9.6 Confounding

One primary purpose of a multivariable model is to assess the relationship between a particular explanatory variable \(x\) and your response variable \(y\), after controlling for other factors.

All the ways covariates can affect response variables
All the ways covariates can affect response variables

Credit: A blog about statistical musings

Easy to read short article from a Gastroenterology journal on how to control confounding effects by statistical analysis. https://www.ncbi.nlm.nih.gov/pmc/articles/PMC4017459/

Other factors (characteristics/variables) could also be explaining part of the variability seen in \(y\).

If the relationship between \(x_{1}\) and \(y\) is bivariately significant, but then no longer significant once \(x_{2}\) has been added to the model, then \(x_{2}\) is said to explain, or confound, the relationship between \(x_{1}\) and \(y\).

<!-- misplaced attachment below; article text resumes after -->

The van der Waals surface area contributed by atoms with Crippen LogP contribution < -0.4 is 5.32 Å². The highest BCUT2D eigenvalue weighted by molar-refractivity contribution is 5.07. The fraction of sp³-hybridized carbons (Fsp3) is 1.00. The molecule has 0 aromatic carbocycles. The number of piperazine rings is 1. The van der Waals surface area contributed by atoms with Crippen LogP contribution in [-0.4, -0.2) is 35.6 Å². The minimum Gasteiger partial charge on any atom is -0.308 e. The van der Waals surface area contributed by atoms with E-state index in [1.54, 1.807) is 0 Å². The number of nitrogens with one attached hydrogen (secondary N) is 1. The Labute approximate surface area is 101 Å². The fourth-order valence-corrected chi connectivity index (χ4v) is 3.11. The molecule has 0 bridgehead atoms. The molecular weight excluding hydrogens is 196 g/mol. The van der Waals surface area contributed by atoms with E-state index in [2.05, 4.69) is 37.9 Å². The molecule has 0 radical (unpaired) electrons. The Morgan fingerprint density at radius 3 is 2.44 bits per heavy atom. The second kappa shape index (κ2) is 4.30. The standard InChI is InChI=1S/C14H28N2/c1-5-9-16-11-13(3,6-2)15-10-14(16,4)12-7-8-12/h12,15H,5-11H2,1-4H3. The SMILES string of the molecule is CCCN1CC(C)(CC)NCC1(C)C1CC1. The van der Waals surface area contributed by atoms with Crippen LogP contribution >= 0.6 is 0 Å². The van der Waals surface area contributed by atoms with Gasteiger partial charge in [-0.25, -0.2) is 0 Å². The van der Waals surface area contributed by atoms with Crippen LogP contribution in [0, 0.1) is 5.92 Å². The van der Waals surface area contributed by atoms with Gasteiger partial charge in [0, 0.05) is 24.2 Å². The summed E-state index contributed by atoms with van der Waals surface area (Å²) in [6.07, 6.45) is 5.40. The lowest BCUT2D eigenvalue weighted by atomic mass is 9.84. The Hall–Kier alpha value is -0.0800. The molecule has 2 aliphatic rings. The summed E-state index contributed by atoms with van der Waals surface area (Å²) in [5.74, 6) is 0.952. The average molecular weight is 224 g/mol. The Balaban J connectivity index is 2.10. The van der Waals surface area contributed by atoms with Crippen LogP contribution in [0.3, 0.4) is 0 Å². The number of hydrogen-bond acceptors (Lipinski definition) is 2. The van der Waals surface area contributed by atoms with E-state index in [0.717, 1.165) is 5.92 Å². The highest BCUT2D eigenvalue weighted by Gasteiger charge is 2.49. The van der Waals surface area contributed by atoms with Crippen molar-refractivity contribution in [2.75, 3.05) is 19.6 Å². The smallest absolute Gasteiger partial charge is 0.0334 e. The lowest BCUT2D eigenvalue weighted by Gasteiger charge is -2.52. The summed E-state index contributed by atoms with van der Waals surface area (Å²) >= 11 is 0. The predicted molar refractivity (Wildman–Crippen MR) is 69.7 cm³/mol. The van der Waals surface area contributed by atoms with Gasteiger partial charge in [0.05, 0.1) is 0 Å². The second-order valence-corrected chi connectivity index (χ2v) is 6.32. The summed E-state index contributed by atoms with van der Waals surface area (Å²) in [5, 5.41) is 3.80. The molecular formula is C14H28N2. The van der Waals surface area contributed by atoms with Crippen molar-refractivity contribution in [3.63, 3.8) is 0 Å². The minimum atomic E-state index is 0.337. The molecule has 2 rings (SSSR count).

Steps to determine if a variable \(x_{2}\) is a confounder.

  1. Fit a regression model on \(y \sim x_{1}\).
  2. If \(x_{1}\) is not significantly associated with \(y\), STOP. Re-read the “IF” part of the definition of a confounder.
  3. Fit a regression model on \(y \sim x_{1} + x_{2}\).
  4. Look at the p-value for \(x_{1}\). One of two things will have happened.
    • If \(x_{1}\) is still significant, then \(x_{2}\) does NOT confound (or explain) the relationship between \(y\) and \(x_{1}\).
    • If \(x_{1}\) is NO LONGER significantly associated with \(y\), then \(x_{2}\) IS a confounder.

This means that the third variable is explaining the relationship between the explanatory variable and the response variable.

Note that this is a two way relationship. The order of \(x_{1}\) and \(x_{2}\) is invaraiant. If you were to add \(x_{2}\) to the model before \(x_{1}\) you may see the same thing occur. That is - both variables are explaining the same portion of the variance in \(y\).